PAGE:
Malleable, versatile Julian Okwara starting to deliver on potential for Lions
Allen Park — Early in training camp, Detroit Lions general manager Brad Holmes and coach Dan Campbell challenged second-year outside linebacker Julian Okwara to step up, be relentless in everything he does and to carry his practice field energy into Sunday, where performance matters most.
Okwara went on to play more than any Detroit defender in the preseason, but when it seemed as if he was ready to spread his wings after missing most of his rookie season due to injury, the Lions made him a healthy scratch for the season opener. And in Week 2, while active for that contest, he was granted four measly snaps.
Around that time, defensive coordinator Aaron Glenn insisted Okwara's time was ahead. Now, five weeks later, we can say that's finally coming to fruition.
Since that Week 2 game against Green Bay, Okwara has seen his workload steadily increase, from 10 defensive snaps the following week to a career-high 35 last Sunday against the Los Angeles Rams. And with that, the production Holmes and Campbell sought has been attached, including the first two sacks of Okwara's career the past two games.
"He reminds me of the role I used to play when I was in college, kind of a defensive end. He can drop, get in coverage a little bit, can rush the passer," teammate Derrick Barnes said. "He’s a versatile player. He has speed, he’s very athletic, he brings a lot to this defense. The coaches are utilizing him in good ways, and I know he’s excited."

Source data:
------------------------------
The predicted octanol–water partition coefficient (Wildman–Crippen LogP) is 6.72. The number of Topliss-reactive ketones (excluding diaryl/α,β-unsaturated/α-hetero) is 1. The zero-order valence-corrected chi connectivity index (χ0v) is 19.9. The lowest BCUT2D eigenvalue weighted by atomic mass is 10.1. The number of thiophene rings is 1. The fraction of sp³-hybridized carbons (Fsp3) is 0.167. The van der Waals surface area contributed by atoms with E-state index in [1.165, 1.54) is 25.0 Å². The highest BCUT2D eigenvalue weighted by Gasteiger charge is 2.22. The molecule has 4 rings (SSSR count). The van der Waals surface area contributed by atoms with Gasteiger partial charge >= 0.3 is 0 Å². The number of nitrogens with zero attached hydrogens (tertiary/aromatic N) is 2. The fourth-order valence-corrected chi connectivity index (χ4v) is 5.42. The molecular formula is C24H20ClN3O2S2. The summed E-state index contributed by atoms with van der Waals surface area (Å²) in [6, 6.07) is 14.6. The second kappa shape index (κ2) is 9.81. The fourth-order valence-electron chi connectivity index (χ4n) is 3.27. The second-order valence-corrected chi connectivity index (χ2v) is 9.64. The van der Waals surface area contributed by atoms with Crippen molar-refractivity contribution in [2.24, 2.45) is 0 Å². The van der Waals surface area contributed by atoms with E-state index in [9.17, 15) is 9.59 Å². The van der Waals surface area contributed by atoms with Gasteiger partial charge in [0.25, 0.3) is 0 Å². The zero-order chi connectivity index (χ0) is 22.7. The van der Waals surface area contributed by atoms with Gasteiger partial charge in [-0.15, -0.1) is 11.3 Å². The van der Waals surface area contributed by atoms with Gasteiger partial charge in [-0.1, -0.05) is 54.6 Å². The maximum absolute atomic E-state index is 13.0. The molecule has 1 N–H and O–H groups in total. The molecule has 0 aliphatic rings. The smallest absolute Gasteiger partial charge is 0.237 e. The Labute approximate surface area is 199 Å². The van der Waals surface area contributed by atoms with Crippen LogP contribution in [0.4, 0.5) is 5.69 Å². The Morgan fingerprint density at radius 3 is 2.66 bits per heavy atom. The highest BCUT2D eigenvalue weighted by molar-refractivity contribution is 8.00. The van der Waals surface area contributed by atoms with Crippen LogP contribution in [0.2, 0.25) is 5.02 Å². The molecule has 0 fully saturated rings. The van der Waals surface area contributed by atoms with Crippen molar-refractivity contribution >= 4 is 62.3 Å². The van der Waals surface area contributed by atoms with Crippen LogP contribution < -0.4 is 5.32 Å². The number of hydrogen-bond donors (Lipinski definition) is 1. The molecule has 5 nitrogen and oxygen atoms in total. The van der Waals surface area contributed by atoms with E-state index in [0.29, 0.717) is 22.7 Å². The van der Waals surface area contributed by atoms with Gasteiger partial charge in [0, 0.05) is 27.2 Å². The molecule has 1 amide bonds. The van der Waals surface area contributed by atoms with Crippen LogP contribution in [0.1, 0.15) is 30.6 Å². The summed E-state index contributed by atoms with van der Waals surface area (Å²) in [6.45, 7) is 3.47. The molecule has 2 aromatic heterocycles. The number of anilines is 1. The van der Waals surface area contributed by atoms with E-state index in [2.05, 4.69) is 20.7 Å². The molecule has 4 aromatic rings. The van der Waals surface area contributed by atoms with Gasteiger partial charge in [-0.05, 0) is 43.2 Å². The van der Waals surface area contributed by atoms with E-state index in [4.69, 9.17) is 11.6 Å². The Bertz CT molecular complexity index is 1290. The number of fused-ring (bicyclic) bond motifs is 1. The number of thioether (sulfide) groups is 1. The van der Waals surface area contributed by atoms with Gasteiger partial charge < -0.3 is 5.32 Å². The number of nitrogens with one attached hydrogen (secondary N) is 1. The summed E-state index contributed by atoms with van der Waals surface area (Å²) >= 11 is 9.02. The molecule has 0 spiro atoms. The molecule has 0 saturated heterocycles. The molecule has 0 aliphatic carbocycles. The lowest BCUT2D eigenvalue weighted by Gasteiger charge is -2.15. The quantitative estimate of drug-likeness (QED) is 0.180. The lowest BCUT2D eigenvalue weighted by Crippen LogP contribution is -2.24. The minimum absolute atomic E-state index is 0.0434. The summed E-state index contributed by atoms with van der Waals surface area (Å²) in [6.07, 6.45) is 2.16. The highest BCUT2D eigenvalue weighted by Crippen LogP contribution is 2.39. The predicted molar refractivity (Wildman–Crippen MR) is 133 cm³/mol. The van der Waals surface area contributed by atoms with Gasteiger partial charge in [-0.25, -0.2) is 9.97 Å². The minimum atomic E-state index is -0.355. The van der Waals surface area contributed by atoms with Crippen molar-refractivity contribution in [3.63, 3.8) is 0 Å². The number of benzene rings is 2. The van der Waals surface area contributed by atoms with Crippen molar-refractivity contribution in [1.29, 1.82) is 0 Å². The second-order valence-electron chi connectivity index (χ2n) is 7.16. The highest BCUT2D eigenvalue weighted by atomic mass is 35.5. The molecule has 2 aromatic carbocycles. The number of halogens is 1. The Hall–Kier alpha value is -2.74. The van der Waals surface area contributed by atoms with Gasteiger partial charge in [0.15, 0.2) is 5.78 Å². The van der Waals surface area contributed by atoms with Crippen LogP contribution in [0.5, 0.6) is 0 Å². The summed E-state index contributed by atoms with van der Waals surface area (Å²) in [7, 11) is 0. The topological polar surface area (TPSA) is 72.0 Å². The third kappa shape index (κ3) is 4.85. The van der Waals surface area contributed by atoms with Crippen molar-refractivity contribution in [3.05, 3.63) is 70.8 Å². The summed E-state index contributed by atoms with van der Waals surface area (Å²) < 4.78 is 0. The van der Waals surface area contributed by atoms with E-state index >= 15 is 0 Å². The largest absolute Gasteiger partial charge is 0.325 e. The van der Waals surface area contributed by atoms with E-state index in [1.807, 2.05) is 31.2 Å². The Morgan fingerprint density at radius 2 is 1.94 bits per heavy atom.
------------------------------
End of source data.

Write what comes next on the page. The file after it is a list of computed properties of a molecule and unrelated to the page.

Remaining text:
A big part of Okwara's development has been Glenn's patient approach, grasping what the inexperienced player does best without overwhelming him with too much responsibility as he gets acclimated to his role within the team's new scheme.
Glenn said he's been careful not to overload Okwara, an effort designed to keep that development trending linearly upward. One thing the coach has enjoyed about the process is the player's willingness to be malleable and coached hard.
"The same thing with Julian Okwara, try to mold him on how to dip and lean and use all the skills that he has to go out there and be successful," Glenn said. "It's not like you can't do that with a veteran player, but some veteran players are stuck in their ways because they've been doing it for so long. It's not their fault. I know I was the same way. If I was doing something 10 years, there's a good chance I'm going to continue to do that. It's just something about having a young team, and you and your coaching staff being able to see it just mature over the weeks."
Known for his ability to rush the passer coming out of Notre Dame, Okwara said his biggest development this season has been playing the run. He credited outside linebackers coach Kelvin Sheppard and defensive line coach Todd Wash for pushing him to be better with his technique in that facet of the game, which is helping Okwara be more of an every down player than a situational one.
As for his recent playing time and performance, Okwara said he'd trade it all for some victories.